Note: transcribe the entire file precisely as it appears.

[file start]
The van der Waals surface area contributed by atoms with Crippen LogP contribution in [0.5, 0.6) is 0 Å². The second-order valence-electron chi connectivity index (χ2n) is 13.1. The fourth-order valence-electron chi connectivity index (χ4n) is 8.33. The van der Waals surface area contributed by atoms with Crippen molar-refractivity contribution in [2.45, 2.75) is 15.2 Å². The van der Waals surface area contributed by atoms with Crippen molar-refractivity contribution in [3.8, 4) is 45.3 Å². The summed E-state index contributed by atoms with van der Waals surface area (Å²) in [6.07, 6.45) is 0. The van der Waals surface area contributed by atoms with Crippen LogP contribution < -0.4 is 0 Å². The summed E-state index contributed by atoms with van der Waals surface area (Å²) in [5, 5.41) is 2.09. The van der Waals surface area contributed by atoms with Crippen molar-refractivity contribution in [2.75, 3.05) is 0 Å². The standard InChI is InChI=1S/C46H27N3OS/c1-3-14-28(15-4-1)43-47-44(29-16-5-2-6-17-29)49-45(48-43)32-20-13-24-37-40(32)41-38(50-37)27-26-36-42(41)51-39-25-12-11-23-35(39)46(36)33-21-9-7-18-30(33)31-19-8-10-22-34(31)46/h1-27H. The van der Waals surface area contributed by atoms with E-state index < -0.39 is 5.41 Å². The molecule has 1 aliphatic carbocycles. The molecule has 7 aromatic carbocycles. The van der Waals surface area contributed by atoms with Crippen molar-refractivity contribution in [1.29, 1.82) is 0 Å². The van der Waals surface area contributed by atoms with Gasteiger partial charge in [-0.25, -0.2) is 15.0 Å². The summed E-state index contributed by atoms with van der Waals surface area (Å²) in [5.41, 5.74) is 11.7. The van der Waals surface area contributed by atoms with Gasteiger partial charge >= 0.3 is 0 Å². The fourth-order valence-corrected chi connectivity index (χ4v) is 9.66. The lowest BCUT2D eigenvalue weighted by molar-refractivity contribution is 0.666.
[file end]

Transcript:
The van der Waals surface area contributed by atoms with Crippen LogP contribution in [0.5, 0.6) is 0 Å². The second-order valence-electron chi connectivity index (χ2n) is 13.1. The fourth-order valence-electron chi connectivity index (χ4n) is 8.33. The van der Waals surface area contributed by atoms with Crippen molar-refractivity contribution in [2.45, 2.75) is 15.2 Å². The van der Waals surface area contributed by atoms with Crippen molar-refractivity contribution in [3.8, 4) is 45.3 Å². The summed E-state index contributed by atoms with van der Waals surface area (Å²) in [6.07, 6.45) is 0. The van der Waals surface area contributed by atoms with Crippen LogP contribution < -0.4 is 0 Å². The summed E-state index contributed by atoms with van der Waals surface area (Å²) in [5, 5.41) is 2.09. The van der Waals surface area contributed by atoms with Crippen molar-refractivity contribution in [2.75, 3.05) is 0 Å². The standard InChI is InChI=1S/C46H27N3OS/c1-3-14-28(15-4-1)43-47-44(29-16-5-2-6-17-29)49-45(48-43)32-20-13-24-37-40(32)41-38(50-37)27-26-36-42(41)51-39-25-12-11-23-35(39)46(36)33-21-9-7-18-30(33)31-19-8-10-22-34(31)46/h1-27H. The van der Waals surface area contributed by atoms with E-state index < -0.39 is 5.41 Å². The molecule has 1 aliphatic carbocycles. The molecule has 7 aromatic carbocycles. The van der Waals surface area contributed by atoms with Crippen molar-refractivity contribution in [1.29, 1.82) is 0 Å². The van der Waals surface area contributed by atoms with Gasteiger partial charge in [-0.25, -0.2) is 15.0 Å². The summed E-state index contributed by atoms with van der Waals surface area (Å²) in [5.41, 5.74) is 11.7. The van der Waals surface area contributed by atoms with Gasteiger partial charge >= 0.3 is 0 Å². The fourth-order valence-corrected chi connectivity index (χ4v) is 9.66. The lowest BCUT2D eigenvalue weighted by molar-refractivity contribution is 0.666.